Inside was a square silver cross. It was hanging from a white ribbon with a purple stripe running down its center. It took me a moment to realize I was looking at a medal. “Holy shit. What do you think it is? The Victoria Cross or something?”

She handed me a much folded letter on royal — royal? — stationery that had gone with the medal. It was the Military Cross, awarded for gallantry to Lieutenant Alan P. Haskins of the —

I looked up. “He’s friggin’ SAS?”

She nodded as I put it down. “I wonder how long we would have survived if anyone else had been the captain of Voyager.”

For a moment, I couldn’t decide whether I felt we were the luckiest people on the planet for having had him with us, or the unluckiest for losing him and never knowing who or what he was until now. I guess if we hadn’t all been such a bunch of self-involved kids with our heads up our asses and obsessing over first-world problems, we might have seen him more clearly.

Tucked under the medal box were letters. The addresses were written in a female hand. Judging from the postmarks, they were probably from the woman Keywood had mentioned. Who seemed to be one and the same as the security operative he had lost on Fortuna Glacier, according to some of the security stamps on a few of the envelopes: evidently, she been assigned to Port Stanley from the Foreign Office. I put the medal box back on top of the letters: I couldn’t open them any more than Willow had been able to when she found them.

We wandered out into the next room. Everyone was there, looking at us. Because now we had morphed into a combined surrogate-captain; we were the ones who shared out the information, set the next course. I thought I might shit my pants right there.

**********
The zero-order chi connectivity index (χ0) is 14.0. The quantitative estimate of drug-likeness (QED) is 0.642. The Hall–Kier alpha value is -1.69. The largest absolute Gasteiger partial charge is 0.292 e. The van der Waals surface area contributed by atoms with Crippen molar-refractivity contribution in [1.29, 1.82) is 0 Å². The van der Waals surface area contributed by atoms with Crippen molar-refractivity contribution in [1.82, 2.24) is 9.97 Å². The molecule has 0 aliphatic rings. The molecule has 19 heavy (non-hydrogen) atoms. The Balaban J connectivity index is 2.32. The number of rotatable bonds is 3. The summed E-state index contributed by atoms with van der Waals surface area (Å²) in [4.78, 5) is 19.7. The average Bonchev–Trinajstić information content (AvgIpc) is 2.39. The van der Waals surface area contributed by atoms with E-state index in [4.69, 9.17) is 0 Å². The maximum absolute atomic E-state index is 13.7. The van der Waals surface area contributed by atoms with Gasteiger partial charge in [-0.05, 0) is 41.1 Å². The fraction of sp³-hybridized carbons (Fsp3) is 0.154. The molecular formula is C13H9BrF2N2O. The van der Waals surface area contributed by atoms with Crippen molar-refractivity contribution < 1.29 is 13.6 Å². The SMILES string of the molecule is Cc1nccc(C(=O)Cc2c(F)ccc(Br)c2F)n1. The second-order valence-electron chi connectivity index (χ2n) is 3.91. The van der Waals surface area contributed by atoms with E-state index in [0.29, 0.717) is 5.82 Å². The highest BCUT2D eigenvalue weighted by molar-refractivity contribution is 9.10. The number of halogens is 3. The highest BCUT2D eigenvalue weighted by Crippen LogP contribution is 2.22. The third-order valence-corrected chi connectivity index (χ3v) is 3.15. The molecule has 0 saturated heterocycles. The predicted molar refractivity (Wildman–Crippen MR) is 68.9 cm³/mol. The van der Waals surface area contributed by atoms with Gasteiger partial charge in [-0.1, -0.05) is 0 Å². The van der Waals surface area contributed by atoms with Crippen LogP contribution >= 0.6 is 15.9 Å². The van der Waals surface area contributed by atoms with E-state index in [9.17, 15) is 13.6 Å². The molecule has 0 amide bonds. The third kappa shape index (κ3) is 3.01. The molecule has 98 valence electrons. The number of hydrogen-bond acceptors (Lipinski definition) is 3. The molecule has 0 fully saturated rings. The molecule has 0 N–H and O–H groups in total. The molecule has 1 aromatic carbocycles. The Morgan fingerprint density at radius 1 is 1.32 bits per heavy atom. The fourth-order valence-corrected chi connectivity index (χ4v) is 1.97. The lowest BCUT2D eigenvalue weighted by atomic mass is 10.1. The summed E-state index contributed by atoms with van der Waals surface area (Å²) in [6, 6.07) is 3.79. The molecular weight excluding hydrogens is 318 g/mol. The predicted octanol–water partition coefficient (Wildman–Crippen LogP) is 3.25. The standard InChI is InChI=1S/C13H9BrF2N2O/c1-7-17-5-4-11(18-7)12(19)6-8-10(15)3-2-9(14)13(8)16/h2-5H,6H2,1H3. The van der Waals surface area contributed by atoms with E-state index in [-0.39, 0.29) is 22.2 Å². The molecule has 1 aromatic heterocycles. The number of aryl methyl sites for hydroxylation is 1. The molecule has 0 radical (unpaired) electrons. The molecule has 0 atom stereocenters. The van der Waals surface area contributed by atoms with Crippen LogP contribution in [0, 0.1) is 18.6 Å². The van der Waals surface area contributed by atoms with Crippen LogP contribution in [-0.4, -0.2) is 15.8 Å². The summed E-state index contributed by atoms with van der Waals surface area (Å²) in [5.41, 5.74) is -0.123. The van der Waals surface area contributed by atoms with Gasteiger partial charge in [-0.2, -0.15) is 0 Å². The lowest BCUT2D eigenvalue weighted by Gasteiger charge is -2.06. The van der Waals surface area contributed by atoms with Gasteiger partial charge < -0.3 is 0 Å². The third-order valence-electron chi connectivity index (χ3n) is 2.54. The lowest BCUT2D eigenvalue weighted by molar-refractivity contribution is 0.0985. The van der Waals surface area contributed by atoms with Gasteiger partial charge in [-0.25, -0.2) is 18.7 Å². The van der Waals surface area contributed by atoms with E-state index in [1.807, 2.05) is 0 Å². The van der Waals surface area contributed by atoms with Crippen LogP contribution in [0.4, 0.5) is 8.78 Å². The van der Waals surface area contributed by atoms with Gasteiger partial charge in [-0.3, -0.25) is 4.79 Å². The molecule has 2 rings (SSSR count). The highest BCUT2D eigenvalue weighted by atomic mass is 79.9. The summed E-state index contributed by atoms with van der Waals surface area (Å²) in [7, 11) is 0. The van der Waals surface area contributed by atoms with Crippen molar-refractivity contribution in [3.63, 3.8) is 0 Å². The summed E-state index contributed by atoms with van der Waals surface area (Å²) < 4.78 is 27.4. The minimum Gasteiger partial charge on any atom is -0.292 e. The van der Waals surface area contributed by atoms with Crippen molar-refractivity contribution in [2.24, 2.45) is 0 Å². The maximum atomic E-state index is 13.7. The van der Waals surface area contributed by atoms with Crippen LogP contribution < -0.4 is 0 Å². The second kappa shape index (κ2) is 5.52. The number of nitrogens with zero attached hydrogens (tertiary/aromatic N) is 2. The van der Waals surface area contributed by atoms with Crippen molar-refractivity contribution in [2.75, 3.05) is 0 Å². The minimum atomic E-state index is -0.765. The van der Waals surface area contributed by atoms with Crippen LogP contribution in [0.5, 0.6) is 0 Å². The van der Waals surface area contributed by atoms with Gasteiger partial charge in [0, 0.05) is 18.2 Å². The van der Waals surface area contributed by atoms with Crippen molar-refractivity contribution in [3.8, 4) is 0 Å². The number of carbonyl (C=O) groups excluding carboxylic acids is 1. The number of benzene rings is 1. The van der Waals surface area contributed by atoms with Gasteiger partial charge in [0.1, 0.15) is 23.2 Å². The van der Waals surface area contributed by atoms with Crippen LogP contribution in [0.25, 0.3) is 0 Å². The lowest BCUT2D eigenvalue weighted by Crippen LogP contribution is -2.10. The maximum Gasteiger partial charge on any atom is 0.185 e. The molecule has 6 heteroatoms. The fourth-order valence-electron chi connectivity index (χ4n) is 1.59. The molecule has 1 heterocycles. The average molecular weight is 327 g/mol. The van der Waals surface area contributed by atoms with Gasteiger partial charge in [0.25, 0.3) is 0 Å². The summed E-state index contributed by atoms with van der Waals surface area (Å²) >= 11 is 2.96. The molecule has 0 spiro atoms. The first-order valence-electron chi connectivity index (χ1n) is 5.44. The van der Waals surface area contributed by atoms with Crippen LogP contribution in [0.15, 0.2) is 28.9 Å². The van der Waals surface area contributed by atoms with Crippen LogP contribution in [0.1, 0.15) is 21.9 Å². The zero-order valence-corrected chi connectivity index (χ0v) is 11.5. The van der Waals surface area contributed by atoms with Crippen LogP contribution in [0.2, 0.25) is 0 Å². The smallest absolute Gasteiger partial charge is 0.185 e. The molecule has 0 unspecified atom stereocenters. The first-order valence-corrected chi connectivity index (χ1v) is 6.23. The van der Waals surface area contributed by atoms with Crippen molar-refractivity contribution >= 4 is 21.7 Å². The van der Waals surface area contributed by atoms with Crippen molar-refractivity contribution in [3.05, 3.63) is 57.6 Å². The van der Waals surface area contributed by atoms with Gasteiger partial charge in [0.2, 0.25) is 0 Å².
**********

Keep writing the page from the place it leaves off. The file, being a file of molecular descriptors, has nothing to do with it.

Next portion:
I started to speak. Before I had the first word out, Giselle put up her hand. Yes, she put up her friggin’ hand. I just nodded.

“What about Johnnie? He needs to hear what’s going on, too.”

I answered carefully. “We’ll catch him up. As soon as we’re done here. But captain had some — orders — about Johnnie. And himself.” Which I explained in stomach-sinking detail.

After that, we had to review the new equipment we’d added to our collection. Although a lot of the raiders’ guns had gone overboard, there were the bunch Johnnie had pulled off the ship, and then a few more the captain had stuffed into the bags he’d brought out. There were four Argentine FALs, three Rexio pump shotguns, and two AKs that looked like they had been well-chewed and spat out by the backstreets of half the cities in South America. There were about an equal number of handguns: a few Tauruses and Browning Hi-Powers, but most were .38 Special knock-offs.

The other things that the captain had scavenged for us — mostly food, water, vitamins, medical supplies — were all in sealed plastic: the only reason he had picked them up. In addition to a pair of toolboxes, that was pretty much it.

When I was done, everyone sat for a while. Then Rod looked up. “Okay, but what are we gonna do next?”

I sighed, couldn’t believe I was going to say what I was about to say. “We start getting ready to leave.”

“Whoa, whoa!” shouted Silent Steve — who’d really found his voice in the past twenty-four hours. “That’s not for a few months, though, right?”

I shook my head. “Captain says there’s a change of plans. We leave within the week. Have to.”

“What? Why?”

“Because of the plague.”

“But we’ve got the captain and Johnnie quarantined. And if they’re okay –“

“We won’t know until it’s too late, Steve. What do you want to do, tape them to their chairs for the next month — assuming that’s long enough? Except how do we restrain them without also getting too close to them? According to the reports, when the infected turn, they turn fast. Really fast. And — worst news — the two people who’ve been exposed and are currently quarantined are also the two largest, strongest people in the group.”

Steve eyed the guns leaning in the corner next to the door.